Poetry: OHIO
Mary Ann Vecchio gestures and screams as she kneels by the body of a student lying face down on the campus of Kent State University on May 4, 1970. | John Filo / AP

Republic Technologies, Lorain, Ohio, June 14, 2002 —

— Kent State University, Kent, Ohio, May 4, 1970 —


For Bruce Bostick


when the owners of the steel mill

washed their hands

of paying the workers’

pension plan


because the corporation filed

for bankruptcy in 2002

and the courts deemed

that contract null and void


a steelworker dropped dead

from the meaning of the betrayal

and the gunshot

from his own hunting rifle


all his life the worker had worked

on the line

based on that



the hope and dreams

of retiring after everything

all those years of working

in the mill


when the Pension Benefit Guarantee Corporation

decreed OK

for the owners to bolt

because of the bankruptcy


paving the way

for every owner

in auto, airline,

trucking, and steel to do the same


it could have been

a gunshot to the heart

of the workers movement


Bruce Bostick, a United Steelworkers of America Organizer, speaks to workers protesting across the street from the U.S. Sixth Circuit Court of Appeals building where the court was holding a hearing about the pension benefits for 2,500 former Republic Technologies steelworkers, Aug. 11, 2004. | Ernest Coleman / Cincinnati Enquirer via AP

the workers protested

at the capital

their lawyers appealed

to the Bush-appointed court the outrage


cutbacks, layoffs,

health care, pensions


a contract is a contract

if we workers refused

to honor a contract

we would be put in jail


but the courts which had once

upheld the pension system

upheld the ripping

of the very same contract


the big business newspapers

which had condoned organized labor

now upheld a company’s

sacred bottom line


I think the word had gone out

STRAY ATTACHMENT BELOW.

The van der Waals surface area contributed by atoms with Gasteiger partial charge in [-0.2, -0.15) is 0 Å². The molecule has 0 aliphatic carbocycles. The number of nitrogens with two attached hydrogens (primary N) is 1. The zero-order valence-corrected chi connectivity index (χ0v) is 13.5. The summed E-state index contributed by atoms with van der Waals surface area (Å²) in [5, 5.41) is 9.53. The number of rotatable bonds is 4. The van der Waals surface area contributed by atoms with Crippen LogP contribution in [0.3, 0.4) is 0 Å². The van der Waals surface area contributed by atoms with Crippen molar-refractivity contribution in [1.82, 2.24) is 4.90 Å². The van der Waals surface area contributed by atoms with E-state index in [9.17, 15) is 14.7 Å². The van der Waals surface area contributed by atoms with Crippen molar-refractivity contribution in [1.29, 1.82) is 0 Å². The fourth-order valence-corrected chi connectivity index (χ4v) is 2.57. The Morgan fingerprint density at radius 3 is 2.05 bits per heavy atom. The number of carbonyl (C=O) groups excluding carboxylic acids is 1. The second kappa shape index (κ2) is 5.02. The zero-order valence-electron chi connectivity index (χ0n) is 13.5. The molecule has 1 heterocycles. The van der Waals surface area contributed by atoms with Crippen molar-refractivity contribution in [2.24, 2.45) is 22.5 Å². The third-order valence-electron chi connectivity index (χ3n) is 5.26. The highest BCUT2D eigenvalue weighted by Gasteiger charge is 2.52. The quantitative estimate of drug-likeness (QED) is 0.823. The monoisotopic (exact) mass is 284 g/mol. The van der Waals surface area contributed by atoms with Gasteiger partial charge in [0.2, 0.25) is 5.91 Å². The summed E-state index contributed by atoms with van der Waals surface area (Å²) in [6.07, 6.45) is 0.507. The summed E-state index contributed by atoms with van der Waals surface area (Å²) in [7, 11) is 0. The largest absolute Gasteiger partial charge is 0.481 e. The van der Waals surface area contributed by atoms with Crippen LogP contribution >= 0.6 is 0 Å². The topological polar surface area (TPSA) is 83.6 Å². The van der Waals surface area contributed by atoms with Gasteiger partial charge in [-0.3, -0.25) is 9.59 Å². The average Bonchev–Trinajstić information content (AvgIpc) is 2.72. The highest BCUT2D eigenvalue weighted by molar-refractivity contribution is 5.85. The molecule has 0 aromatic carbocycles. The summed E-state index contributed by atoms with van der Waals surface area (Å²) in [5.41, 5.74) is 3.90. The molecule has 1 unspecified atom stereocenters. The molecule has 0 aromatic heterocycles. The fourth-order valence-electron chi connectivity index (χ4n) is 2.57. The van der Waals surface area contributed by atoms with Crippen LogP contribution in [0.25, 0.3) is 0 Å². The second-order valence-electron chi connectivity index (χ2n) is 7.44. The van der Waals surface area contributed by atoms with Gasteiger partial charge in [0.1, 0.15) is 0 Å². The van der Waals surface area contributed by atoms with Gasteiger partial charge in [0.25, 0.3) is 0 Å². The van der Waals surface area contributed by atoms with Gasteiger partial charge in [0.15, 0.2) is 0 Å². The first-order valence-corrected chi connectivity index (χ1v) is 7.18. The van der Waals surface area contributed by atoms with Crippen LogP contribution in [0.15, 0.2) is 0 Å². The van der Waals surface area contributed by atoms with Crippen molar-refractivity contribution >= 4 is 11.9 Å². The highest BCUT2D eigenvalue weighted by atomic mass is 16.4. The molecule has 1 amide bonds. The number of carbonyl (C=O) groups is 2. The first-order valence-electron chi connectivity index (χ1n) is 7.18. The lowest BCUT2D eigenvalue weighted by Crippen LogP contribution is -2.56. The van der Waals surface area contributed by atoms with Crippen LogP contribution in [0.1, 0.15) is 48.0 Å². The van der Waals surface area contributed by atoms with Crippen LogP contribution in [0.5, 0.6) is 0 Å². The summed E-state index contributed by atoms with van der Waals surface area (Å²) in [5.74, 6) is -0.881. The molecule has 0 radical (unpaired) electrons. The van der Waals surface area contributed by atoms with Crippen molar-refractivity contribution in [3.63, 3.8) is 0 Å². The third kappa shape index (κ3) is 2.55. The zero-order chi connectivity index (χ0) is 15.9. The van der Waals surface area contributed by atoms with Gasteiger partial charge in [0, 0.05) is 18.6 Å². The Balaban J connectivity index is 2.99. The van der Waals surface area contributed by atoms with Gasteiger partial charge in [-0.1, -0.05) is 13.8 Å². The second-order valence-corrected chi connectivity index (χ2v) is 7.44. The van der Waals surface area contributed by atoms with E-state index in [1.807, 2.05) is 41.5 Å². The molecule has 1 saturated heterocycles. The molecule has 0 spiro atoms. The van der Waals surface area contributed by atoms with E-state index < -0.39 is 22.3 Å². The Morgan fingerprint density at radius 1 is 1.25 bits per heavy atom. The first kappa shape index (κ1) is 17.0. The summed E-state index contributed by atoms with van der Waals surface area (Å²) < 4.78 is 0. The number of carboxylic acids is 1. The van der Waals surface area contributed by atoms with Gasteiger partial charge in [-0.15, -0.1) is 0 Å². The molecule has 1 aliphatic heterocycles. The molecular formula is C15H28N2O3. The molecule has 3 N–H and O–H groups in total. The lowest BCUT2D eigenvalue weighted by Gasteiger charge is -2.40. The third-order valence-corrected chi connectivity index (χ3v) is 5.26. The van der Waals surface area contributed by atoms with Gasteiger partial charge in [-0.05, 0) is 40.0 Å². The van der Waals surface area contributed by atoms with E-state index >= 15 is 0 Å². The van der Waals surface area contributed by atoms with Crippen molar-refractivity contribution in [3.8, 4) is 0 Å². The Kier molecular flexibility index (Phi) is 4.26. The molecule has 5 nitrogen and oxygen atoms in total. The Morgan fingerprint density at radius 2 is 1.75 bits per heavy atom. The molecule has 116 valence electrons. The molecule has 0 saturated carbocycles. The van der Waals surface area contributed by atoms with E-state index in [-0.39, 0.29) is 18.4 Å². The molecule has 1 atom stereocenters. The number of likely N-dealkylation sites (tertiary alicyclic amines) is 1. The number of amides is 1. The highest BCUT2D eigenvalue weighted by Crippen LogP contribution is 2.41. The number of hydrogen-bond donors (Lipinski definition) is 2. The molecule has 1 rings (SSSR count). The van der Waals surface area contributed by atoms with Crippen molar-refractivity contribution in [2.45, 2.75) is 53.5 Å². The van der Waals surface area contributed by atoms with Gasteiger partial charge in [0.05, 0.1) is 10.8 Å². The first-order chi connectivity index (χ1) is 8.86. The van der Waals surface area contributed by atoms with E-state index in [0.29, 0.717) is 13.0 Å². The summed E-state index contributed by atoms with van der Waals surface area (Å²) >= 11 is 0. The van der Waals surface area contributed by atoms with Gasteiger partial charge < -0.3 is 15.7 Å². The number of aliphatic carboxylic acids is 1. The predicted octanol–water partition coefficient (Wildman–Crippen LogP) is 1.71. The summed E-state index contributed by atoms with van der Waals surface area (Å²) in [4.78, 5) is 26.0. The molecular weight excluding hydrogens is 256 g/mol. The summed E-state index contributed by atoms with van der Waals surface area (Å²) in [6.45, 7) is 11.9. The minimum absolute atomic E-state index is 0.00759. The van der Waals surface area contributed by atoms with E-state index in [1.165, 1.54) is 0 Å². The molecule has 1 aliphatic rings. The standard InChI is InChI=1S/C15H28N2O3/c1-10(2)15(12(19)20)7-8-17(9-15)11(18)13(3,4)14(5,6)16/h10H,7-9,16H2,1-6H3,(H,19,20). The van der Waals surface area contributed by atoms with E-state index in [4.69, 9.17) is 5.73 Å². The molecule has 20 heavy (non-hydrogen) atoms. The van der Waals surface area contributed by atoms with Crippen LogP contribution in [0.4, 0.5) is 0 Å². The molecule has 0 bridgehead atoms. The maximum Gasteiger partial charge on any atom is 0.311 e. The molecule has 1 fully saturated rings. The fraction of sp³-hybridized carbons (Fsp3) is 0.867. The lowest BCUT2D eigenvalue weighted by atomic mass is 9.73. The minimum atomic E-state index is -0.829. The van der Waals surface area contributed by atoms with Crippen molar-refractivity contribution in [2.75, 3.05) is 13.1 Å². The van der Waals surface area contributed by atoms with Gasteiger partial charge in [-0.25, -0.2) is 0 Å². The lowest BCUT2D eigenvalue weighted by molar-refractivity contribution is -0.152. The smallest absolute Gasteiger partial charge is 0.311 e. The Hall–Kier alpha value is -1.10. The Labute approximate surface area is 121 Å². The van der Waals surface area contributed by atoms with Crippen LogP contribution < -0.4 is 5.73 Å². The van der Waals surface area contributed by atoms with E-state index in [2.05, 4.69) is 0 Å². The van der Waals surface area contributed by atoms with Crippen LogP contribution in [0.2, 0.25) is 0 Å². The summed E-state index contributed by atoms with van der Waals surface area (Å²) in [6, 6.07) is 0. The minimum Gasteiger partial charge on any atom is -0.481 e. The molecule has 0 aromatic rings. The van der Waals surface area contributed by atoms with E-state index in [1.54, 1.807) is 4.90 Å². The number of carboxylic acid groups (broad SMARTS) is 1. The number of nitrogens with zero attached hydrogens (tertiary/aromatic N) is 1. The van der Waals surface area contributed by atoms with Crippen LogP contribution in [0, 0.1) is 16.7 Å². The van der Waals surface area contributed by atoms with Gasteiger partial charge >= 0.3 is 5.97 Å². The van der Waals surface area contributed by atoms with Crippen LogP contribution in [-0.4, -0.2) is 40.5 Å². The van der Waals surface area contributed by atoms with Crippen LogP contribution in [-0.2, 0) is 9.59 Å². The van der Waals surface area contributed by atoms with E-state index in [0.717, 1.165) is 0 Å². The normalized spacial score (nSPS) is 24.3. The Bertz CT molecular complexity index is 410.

now the Cold War was over,

no longer necessary to broadcast

capitalism as superior to socialism


any agreement with the AFL-CIO

was an obstacle

to the new world order

multinational corporations sought to build


a new world order

of cheapening labor,

new technology,

and more profits


walls between nations

must fall

for capitalists,

not for workers


pensions for steel workers

should go the way with

unions and Social Security

and the eight-hour day


only the newspaper

of the steelworkers’ union

noted the strange irony

of history


how this worker,

killed by Republic Technologies,

had family ties to another event

in Ohio state history


this one from days

of protests

against the Vietnam War


how that steelworker’s brother

protesting next to a young woman

had become something

of a legend in the area


because of a famous photograph

as she kneeled

next to his stricken body

on a college lawn


her hands

over her mouth

a look of horror

as if forever on her face


as if she saw

on the horizon

a long train



as if she saw

a war, though still

far off, beginning

to shamble home


yes, brothers and sisters,

you know

the photograph

I mean now


bombers flying high

over Vietnam fields and jungles,

troops facing protesting students

in the heartland of America


the chants against the war,

fists lifted in the air,

the connections between things,

the gunshots


the bodies falling to the ground

the line of protesters gasping back,

the American dream, the American scream,

the silence


yes, brothers and sisters,

you know

the photograph

I mean now


that other Ohio time,

that other Ohio place


the protester

fallen to the ground

was the dead steelworker’s



and the woman screaming

next to his crumpled body

was  because he had been slain

by the Guard at Kent State


(Previously published in Blue Collar Review.)


Chris Butters
Chris Butters

Chris Butters is a co-chair of the Brooklyn, NY Club. He is a retired NYC court reporter and a former DC 37 (AFSCME) chapter officer. In addition to participating in anti-racist and labor struggles, his poetry continues to be published in Blue Collar Review and many other literary and left poetry magazines.